Not until last year did the General Assembly agree to another big spending package for school construction — $1.25 billion.
Over the years, one thing has been constant: It’s rural areas (and central cities) that have the hardest time paying for school construction because they don’t have much of a tax base. One thing has changed, though: the politics.
In the late ’90s, it was Democrats who were the most insistent on school spending, because there were a lot of rural Democrats in those days (then-Del. Tom Jackson, D-Carroll County, was one of the most vocal on the subject) and it was Republicans who were the most resistant, because there were a lot of suburban Republicans, partly in Northern Virginia, who didn’t feel the same pain. In one famous exchange on the House floor in 1998, then-Del. John Rollison, R-Prince William County, declared that if Jackson’s proposal went through, “we would end up paying for our own schools and also schools in Delegate Jackson’s district. Some members of his caucus walk around with almost a chip on their shoulder. ‘I’m rural. I’m disadvantaged. I need help.’”
Umm, yes, that was precisely the point.
Nearly a quarter of a century later, things had changed: Rural Virginia now votes almost exclusively Republican while Northern Virginia has turned Democratic. With that shift, many Democrats seemed to lose their enthusiasm for state funding for school construction — it wasn’t their problem anymore. One of the few Democrats who did take an interest in the subject was McClellan.
Republicans are naturally more averse to government spending but in time some rural Republicans became the leading voices in favor of finding a state solution, creating an odd-couple dynamic in Richmond.
For several years, state Sen. Bill Stanley, R-Franklin County, pushed for a grand solution: a $4 billion bond issue. McClellan favored a more incremental approach, pushing first for a Commission on School Construction and Modernization, but that also reflected her more methodical personality.
In the end, Del. Israel O’Quinn, R-Washington County, was the main mover behind the spending plan the state finally did adopt last year, but we shouldn’t discount McClellan’s role in helping to push the issue and make it a bipartisan one.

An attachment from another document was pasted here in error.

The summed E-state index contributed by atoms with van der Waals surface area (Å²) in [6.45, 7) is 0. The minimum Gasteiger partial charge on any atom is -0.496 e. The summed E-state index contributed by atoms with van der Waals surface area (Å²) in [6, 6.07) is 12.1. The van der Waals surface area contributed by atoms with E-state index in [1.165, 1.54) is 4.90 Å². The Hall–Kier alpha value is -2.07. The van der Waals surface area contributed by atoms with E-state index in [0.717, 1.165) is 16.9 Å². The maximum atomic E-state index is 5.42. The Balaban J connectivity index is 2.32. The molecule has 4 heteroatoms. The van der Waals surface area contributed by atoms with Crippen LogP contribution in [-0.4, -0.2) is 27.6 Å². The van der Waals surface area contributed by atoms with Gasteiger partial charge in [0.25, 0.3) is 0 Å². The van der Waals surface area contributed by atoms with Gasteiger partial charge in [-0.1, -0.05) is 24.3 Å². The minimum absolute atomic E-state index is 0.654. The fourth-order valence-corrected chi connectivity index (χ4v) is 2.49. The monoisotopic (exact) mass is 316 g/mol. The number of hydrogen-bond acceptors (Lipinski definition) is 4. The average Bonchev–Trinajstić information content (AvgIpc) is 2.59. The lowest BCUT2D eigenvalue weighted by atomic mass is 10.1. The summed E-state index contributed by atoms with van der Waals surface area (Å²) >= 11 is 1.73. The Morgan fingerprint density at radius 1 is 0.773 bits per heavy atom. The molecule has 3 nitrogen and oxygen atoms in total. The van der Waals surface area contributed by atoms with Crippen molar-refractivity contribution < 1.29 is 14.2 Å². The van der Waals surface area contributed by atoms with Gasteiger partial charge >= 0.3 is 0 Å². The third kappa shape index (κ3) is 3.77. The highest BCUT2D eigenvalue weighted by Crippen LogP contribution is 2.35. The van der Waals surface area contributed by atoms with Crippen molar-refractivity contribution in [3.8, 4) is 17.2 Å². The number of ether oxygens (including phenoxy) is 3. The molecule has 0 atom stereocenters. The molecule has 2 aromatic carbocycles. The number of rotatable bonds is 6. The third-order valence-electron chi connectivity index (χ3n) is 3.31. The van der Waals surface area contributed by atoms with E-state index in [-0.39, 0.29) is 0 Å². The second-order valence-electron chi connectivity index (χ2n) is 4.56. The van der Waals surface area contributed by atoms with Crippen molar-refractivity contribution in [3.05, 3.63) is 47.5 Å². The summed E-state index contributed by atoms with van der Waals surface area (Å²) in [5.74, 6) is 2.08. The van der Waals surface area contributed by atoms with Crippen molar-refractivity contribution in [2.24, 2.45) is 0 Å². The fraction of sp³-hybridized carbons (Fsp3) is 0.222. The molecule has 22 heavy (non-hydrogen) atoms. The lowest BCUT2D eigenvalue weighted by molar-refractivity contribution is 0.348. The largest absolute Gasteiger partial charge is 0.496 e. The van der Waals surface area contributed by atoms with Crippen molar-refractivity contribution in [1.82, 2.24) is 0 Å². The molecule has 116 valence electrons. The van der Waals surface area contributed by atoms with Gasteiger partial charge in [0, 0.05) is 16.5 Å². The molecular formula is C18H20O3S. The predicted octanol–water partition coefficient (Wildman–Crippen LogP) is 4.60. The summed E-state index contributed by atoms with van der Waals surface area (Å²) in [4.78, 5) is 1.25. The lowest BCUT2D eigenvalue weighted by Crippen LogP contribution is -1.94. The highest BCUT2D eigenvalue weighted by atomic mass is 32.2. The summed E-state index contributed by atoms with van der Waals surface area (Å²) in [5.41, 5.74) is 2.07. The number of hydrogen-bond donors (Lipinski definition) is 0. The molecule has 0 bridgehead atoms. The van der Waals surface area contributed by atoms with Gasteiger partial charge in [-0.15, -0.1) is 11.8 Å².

To be sure, not all of McClellan’s views on how to pay for school construction have meshed well with how rural Republicans think it should be done. Under Virginia’s system, where local governments have only the powers granted them by Richmond, nine localities have special dispensation to levy a tax for school construction: the counties of Charlotte, Gloucester, Halifax, Henry, Mecklenburg, Northampton, Patrick and Pittsylvania and the city of Danville. McClellan pushed for all localities to have that power; House Republicans, specifically rural Republicans, killed that measure. “I represent an area that sends us here to hold back on taxes, and they don’t want us to put everything in a referendum back to them,” Del. Kathy Byron, R-Bedford County, told McClellan last year. On the other hand, it was another rural Republican — Del. Jim Edmunds, R-Halifax County — who pushed unsuccessfully to add Prince Edward County to that list of localities that can vote on whether to tax themselves for school construction. (Prince Edward has a school that’s become something of the poster child for school construction, with some rooms that simply can’t be used because of a leaky roof.) This year, McClellan tried again, with the same result — the bill passed the Senate 26-10 (with five Republicans, mostly from rural areas, voting yes) but was killed in a Republican-controlled House committee.